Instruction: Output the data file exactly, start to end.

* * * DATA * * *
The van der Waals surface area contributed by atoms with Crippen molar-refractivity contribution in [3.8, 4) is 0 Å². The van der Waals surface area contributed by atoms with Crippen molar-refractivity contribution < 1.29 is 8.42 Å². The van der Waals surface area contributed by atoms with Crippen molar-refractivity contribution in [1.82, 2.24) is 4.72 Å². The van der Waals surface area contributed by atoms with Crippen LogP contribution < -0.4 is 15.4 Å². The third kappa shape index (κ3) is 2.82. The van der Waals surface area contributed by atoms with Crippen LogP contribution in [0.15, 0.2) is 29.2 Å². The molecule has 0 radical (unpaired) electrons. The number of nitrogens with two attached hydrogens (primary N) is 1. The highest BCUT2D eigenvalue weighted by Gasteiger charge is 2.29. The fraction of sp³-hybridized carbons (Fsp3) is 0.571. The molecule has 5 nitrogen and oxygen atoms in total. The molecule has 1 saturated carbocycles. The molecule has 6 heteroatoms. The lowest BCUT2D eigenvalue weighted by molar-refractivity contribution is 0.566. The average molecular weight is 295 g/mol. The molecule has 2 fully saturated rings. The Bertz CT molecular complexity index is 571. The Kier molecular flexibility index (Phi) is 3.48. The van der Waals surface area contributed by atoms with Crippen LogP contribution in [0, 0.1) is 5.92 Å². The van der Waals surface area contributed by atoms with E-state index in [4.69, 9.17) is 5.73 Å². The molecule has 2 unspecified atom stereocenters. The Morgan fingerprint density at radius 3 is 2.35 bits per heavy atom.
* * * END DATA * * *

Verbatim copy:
The van der Waals surface area contributed by atoms with Crippen molar-refractivity contribution in [3.8, 4) is 0 Å². The van der Waals surface area contributed by atoms with Crippen molar-refractivity contribution < 1.29 is 8.42 Å². The van der Waals surface area contributed by atoms with Crippen molar-refractivity contribution in [1.82, 2.24) is 4.72 Å². The van der Waals surface area contributed by atoms with Crippen LogP contribution < -0.4 is 15.4 Å². The third kappa shape index (κ3) is 2.82. The van der Waals surface area contributed by atoms with Crippen LogP contribution in [0.15, 0.2) is 29.2 Å². The molecule has 0 radical (unpaired) electrons. The number of nitrogens with two attached hydrogens (primary N) is 1. The highest BCUT2D eigenvalue weighted by Gasteiger charge is 2.29. The fraction of sp³-hybridized carbons (Fsp3) is 0.571. The molecule has 5 nitrogen and oxygen atoms in total. The molecule has 1 saturated carbocycles. The molecule has 6 heteroatoms. The lowest BCUT2D eigenvalue weighted by molar-refractivity contribution is 0.566. The average molecular weight is 295 g/mol. The molecule has 2 fully saturated rings. The Bertz CT molecular complexity index is 571. The Kier molecular flexibility index (Phi) is 3.48. The van der Waals surface area contributed by atoms with Crippen LogP contribution in [0, 0.1) is 5.92 Å². The van der Waals surface area contributed by atoms with E-state index in [4.69, 9.17) is 5.73 Å². The molecule has 2 unspecified atom stereocenters. The Morgan fingerprint density at radius 3 is 2.35 bits per heavy atom.